Last year I bought an audiobook based on the recommendation of an acquaintance, along with several favorable reviews. The opening chapter was a bit heavy on the description for my taste—I don’t need to know the precise color, width, and material composition of every article of clothing on every character with a speaking role in order to follow the plot, for instance.
But when the author finally stopped describing the characters and let them interact, the dialog was good and the characters engaging.
Around about chapter four the author fell into the trap of many epic fantasy-type tales by having the older, experienced character give a long lecture about the history of the world to the younger, inexperienced character. This is a trap because the world background is seldom as interesting as the authors who do this sort of thing think. Also, a surprising amount of information can be conveyed about the setting of the world in little tidbits sprinkled through the dialog over many scenes. Just have a character mention imperial troops at the border, for example, and the reader will fill in a lot of the gaps accurately enough for the purposes of most plots.
Unfortunately, the lecture then took a terrible turn. “It all seemed settled, but the peace was short-lived, because 400 years later…”
And I hit the stop button right there. When I got home, I deleted the book from my iPhone. I will never recommend this author to anyone, and if anyone asks about her books, I will warn them away.
Why? Because time doesn’t work that way. It had already been established before this chapter that the middle-aged human character was considered almost an old man in this medieval-style settings. Which is entirely in keeping with the realities of that sort of technological level. Therefore, a span of 400 years is approximately 20 generations. No one considers a peace which survives for 20 generations as “short-lived.” Particularly not in largely illiterate societies where the vast majority of people get all of their historical data by word of mouth.
It’s a mistake that writers—particularly writers dabbling in science fiction or fantasy for the first time–make all the time. Starship crew stranded on a habitable planet, is discoved centuries later, and the great-great-great granddaughter of the original ship’s captain is the leader of the community. Not only that, she still knows the passcodes for the computer in the part of the original ship still orbiting. Even more important, she’s similar enough that the computer responds to her voice commands, mistaking her for her ancestor!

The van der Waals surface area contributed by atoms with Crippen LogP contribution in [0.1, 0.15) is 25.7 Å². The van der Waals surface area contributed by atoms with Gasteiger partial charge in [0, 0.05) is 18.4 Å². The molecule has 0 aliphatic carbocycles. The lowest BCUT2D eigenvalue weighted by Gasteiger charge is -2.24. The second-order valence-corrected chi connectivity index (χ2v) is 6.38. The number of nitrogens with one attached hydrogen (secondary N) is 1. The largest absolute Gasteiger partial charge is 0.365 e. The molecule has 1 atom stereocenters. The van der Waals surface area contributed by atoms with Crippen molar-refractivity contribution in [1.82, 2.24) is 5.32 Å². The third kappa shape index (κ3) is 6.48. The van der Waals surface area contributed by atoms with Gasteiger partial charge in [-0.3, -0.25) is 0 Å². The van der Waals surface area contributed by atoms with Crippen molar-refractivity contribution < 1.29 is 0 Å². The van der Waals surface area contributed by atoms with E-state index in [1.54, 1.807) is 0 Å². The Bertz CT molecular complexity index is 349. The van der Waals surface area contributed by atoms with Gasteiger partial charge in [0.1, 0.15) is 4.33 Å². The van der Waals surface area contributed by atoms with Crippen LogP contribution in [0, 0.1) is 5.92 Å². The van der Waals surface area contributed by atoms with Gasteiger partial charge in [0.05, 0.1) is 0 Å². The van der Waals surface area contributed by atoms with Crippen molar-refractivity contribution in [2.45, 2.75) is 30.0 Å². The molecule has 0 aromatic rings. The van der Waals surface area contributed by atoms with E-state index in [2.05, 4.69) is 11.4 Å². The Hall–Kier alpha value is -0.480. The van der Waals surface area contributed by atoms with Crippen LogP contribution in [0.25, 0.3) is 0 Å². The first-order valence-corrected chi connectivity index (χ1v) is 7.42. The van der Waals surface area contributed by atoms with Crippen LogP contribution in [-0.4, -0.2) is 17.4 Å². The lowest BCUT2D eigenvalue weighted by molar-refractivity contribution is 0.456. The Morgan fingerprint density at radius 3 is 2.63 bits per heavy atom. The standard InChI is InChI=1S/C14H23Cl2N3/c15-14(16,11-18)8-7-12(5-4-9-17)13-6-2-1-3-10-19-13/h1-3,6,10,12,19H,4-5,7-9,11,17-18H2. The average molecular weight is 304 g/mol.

Or the rival prince plots the destruction of a neighboring kingdom because an ancestor was betrayed by the other king’s ancestor 1000 years ago.
Really? Do you know who your great-great-great grandfathers were, let alone what any of them did for a living, or where they hid their valuables?
Now, I realize for the more successful royal families, at least some of one’s ancestors are known going back scarily long times. Queen Elizabeth II, for instance, knows her line of descent from Alfred the Great in the Ninth Century. But that sort of thing is the exception, rather than the rule. And even in that exceptional situation, if Her Majesty has any feelings toward Denmark, it is very unlikely that the wars fought over 1100 years ago between Alfred the Great, King of Wessex and Guthrum, King of the Dans, loom as large in those feelings as events that have happened in her own lifetime.
Epic fantasy gets its name from the tradition of Greek poetic tales outlining the grand sweep of the history of a nation or many nations. So I understand where the impulse to plot that sort mythic chronicle comes from. But even Homer’s Iliad, despite covering vast aspects of the Trojan War, remains focused throughout on the anger of Achilles and why it is directed at Agamemnon. The poem alludes to (and sometimes goes into detail about) historical and legendary events that led many of the supporting cast to the situation, but the story itself is about just a few weeks at the end of a war.
And at least the epic Greek poets had the excuse of having gods taking active roles in the action, so that beings whose memories span the centuries of history behind the events are actually walking around, talking to the other characters. If your characters are all ordinary humans living ordinary lifespans, history is going to be more of an abstraction. Zeus can hold a grudge for centuries, but John the Farmer will be motivated by events within his personal experience and memory.
And that’s the sort of motivation you can make your readers care about.